Uterine sarcomas are a class of relatively rare but particularly deadly uterine cancers, which have recently emerged at the heart of a major healthcare controversy over surgical devices called power morcellators.
These once-popular devices have fallen out of favor after the FDA warned the public that they can cause undiagnosed uterine sarcoma to spread through a patient’s body, significantly worsening prognosis.
Characteristics of Uterine Sarcoma
Cancers are generally classified by their area of origin and uterine sarcoma arises from either the smooth muscle or connective tissue of the uterus.
That is, it develops in the myometrium rather than in the endometrium (the mucous membrane lining) of the uterus, features shown in the diagram below.
Uterine sarcomas comprise only about 3% of all uterine cancers. Cancers of the endometrium, called carcinomas, form the majority of uterine cancer cases.
However, uterine sarcomas are also much harder to diagnose and treat, and are associated with a poorer prognosis in comparison to the more common carcinomas, for several key reasons.
1. Rarity Means Doctors Have Less Experience with Sarcomas
Because there are relatively few cases of uterine sarcoma, most doctors have little or no direct experience to help them diagnose and treat the disease. Many doctors send biopsies out to experienced histologists when faced with a suspected sarcoma.
The fact that fewer case studies of sarcomas exist also makes it more difficult to gauge the efficacy of treatment methods.
2. Common Screening Methods Inapplicable or Ineffective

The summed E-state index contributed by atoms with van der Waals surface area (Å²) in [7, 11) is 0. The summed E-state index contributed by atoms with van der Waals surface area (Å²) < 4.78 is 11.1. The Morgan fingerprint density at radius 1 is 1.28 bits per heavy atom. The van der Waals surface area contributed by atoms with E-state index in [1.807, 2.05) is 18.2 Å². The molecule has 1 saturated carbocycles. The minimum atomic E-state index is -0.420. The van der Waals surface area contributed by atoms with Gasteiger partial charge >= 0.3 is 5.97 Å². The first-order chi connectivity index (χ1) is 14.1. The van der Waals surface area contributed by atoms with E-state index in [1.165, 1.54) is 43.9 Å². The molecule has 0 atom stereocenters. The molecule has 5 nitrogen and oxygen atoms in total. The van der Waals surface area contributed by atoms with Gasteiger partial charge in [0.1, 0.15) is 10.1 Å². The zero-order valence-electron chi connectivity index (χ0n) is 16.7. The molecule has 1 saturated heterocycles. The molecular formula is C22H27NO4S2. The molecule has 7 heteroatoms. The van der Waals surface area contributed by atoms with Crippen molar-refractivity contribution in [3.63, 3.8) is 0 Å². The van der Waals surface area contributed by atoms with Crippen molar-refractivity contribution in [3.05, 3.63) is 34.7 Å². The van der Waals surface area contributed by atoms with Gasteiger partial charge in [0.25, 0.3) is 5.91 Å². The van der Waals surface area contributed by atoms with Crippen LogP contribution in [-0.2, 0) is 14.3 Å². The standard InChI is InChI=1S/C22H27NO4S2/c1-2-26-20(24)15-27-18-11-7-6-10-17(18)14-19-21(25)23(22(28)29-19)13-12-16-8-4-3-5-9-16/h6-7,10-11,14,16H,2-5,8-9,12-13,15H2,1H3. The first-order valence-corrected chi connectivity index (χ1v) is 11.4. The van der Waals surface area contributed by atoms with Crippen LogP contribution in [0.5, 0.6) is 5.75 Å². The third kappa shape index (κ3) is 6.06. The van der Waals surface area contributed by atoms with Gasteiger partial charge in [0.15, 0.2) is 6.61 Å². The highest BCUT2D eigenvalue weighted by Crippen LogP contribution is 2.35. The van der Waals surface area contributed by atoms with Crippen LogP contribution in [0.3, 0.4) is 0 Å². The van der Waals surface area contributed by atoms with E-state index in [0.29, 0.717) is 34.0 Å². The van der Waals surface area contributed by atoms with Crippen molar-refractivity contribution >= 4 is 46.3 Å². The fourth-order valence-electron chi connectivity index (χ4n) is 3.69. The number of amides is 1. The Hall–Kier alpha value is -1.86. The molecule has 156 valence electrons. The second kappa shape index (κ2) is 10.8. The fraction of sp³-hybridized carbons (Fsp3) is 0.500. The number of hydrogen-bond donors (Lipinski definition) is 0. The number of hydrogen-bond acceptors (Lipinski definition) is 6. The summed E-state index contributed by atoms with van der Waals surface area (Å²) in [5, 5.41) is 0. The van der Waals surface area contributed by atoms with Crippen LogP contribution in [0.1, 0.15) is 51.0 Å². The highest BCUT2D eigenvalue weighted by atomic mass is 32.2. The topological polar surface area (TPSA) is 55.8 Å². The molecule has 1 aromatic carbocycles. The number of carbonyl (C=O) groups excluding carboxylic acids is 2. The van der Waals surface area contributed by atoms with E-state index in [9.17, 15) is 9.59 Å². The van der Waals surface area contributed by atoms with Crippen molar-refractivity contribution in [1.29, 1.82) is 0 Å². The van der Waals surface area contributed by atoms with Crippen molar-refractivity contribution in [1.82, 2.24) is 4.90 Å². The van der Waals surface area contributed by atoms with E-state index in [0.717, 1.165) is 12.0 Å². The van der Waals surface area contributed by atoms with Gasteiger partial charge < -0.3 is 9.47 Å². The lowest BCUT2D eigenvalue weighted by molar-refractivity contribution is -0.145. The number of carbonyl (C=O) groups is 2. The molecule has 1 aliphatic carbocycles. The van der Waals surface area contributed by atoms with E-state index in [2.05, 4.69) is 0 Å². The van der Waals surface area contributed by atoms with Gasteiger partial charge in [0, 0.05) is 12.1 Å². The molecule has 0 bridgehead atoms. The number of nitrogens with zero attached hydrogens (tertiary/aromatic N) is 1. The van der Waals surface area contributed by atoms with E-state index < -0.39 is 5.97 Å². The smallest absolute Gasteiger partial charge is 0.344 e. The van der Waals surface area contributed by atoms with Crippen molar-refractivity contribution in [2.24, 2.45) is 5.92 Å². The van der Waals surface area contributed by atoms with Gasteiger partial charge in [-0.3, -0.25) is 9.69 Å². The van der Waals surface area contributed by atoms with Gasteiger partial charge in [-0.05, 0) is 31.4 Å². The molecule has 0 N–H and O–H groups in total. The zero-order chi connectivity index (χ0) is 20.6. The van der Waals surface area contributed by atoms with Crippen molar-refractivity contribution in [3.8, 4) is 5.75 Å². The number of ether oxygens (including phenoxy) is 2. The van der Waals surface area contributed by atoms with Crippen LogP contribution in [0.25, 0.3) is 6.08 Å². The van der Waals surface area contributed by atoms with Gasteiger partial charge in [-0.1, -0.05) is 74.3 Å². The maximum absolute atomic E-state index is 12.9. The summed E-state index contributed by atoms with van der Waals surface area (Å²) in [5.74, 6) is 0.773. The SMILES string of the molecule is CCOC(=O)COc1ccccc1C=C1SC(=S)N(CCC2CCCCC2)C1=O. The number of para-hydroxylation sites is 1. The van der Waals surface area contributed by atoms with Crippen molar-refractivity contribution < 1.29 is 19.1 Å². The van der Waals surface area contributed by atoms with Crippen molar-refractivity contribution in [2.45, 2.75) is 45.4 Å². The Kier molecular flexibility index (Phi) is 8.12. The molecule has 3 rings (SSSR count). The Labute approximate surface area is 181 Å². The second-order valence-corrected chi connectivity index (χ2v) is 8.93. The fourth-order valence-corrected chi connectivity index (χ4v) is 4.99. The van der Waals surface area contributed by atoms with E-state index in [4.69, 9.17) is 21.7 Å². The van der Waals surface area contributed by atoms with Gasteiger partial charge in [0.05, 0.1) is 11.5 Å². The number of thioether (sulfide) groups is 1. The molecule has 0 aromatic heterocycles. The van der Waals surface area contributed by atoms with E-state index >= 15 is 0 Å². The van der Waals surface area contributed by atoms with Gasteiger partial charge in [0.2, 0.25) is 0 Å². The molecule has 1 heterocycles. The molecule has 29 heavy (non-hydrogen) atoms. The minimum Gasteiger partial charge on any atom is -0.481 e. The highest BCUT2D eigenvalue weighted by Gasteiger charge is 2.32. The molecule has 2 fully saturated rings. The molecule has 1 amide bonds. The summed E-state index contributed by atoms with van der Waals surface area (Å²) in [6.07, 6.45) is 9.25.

- Radiological Imaging Methods. Sarcoma tumors can be seen in MRI or CAT scans. However, they can look nearly identical to uterine fibroids, which are exceedingly common benign uterine growths Doctors highly experienced with uterine sarcoma tumors can usually differentiate them from fibroids, but some sarcomas simply appear too similar for reliable identification. Also, radiological scanning is relatively expensive and it would be prohibitive for most hospitals to run them on every prospective uterine surgery patient.
- Risk Factor Analysis. Many risk factors for uterine fibroids overlap with those for uterine sarcoma. This is part of why some critics of power morcellator feel that it’s too risky to ever use a power morcellator for fibroid treatment surgery, especially when alternative surgical options or non-surgical treatment methods are available.
- Pathological Testing of In-Office Biopsy or Swab. Since sarcomas attack the smooth muscle, it’s not possible use an in-office swab for testing, as the cancer will only be detected in the sample if the disease has already spread to the uterine lining.
- Pathological Testing of Surgical Biopsy. This is the only reliable method of diagnosing a uterine sarcoma. Yet it is not feasible to use surgical biopsies as a routine screening method for uterine sarcomas. One problem in such an approach is that undergoing surgery for testing prior to a fibroid treatment surgery would expose the patient to more inherent mortality risk from surgery. Also, selecting which areas to biopsy is challenging because cancerous tissue can be hidden deep within.